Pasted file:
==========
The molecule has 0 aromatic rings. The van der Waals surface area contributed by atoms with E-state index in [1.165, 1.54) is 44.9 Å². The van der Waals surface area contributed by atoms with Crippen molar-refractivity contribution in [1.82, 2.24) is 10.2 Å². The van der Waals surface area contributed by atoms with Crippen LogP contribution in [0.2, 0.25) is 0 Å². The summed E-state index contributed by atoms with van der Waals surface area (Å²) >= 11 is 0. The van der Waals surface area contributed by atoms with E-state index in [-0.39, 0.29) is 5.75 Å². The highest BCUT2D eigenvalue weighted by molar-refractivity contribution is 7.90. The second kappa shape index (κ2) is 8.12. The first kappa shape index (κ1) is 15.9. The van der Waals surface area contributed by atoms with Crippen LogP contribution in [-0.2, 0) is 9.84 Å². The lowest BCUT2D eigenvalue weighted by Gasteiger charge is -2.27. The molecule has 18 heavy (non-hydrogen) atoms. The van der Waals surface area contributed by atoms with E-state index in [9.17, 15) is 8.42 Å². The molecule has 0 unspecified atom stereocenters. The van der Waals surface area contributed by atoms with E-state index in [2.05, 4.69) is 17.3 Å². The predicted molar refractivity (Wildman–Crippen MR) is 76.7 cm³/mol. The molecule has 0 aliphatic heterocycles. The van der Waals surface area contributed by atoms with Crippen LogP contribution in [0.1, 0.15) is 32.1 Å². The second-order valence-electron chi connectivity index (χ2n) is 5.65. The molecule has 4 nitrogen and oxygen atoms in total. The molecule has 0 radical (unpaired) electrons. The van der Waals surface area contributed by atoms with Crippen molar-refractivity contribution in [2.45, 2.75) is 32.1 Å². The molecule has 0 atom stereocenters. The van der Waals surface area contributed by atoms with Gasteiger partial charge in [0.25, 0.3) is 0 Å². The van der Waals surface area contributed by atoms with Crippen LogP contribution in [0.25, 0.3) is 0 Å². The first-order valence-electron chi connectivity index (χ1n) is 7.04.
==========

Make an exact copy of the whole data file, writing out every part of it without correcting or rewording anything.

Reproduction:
The molecule has 0 aromatic rings. The van der Waals surface area contributed by atoms with E-state index in [1.165, 1.54) is 44.9 Å². The van der Waals surface area contributed by atoms with Crippen molar-refractivity contribution in [1.82, 2.24) is 10.2 Å². The van der Waals surface area contributed by atoms with Crippen LogP contribution in [0.2, 0.25) is 0 Å². The summed E-state index contributed by atoms with van der Waals surface area (Å²) >= 11 is 0. The van der Waals surface area contributed by atoms with E-state index in [-0.39, 0.29) is 5.75 Å². The highest BCUT2D eigenvalue weighted by molar-refractivity contribution is 7.90. The second kappa shape index (κ2) is 8.12. The first kappa shape index (κ1) is 15.9. The van der Waals surface area contributed by atoms with Crippen LogP contribution in [-0.2, 0) is 9.84 Å². The lowest BCUT2D eigenvalue weighted by Gasteiger charge is -2.27. The molecule has 18 heavy (non-hydrogen) atoms. The van der Waals surface area contributed by atoms with E-state index in [9.17, 15) is 8.42 Å². The molecule has 0 unspecified atom stereocenters. The van der Waals surface area contributed by atoms with E-state index in [2.05, 4.69) is 17.3 Å². The predicted molar refractivity (Wildman–Crippen MR) is 76.7 cm³/mol. The molecule has 0 aliphatic heterocycles. The van der Waals surface area contributed by atoms with Crippen LogP contribution in [0.1, 0.15) is 32.1 Å². The second-order valence-electron chi connectivity index (χ2n) is 5.65. The molecule has 4 nitrogen and oxygen atoms in total. The molecule has 0 radical (unpaired) electrons. The van der Waals surface area contributed by atoms with Crippen molar-refractivity contribution in [2.45, 2.75) is 32.1 Å². The molecule has 0 atom stereocenters. The van der Waals surface area contributed by atoms with Gasteiger partial charge in [0.25, 0.3) is 0 Å². The van der Waals surface area contributed by atoms with Crippen LogP contribution in [0.25, 0.3) is 0 Å². The first-order valence-electron chi connectivity index (χ1n) is 7.04.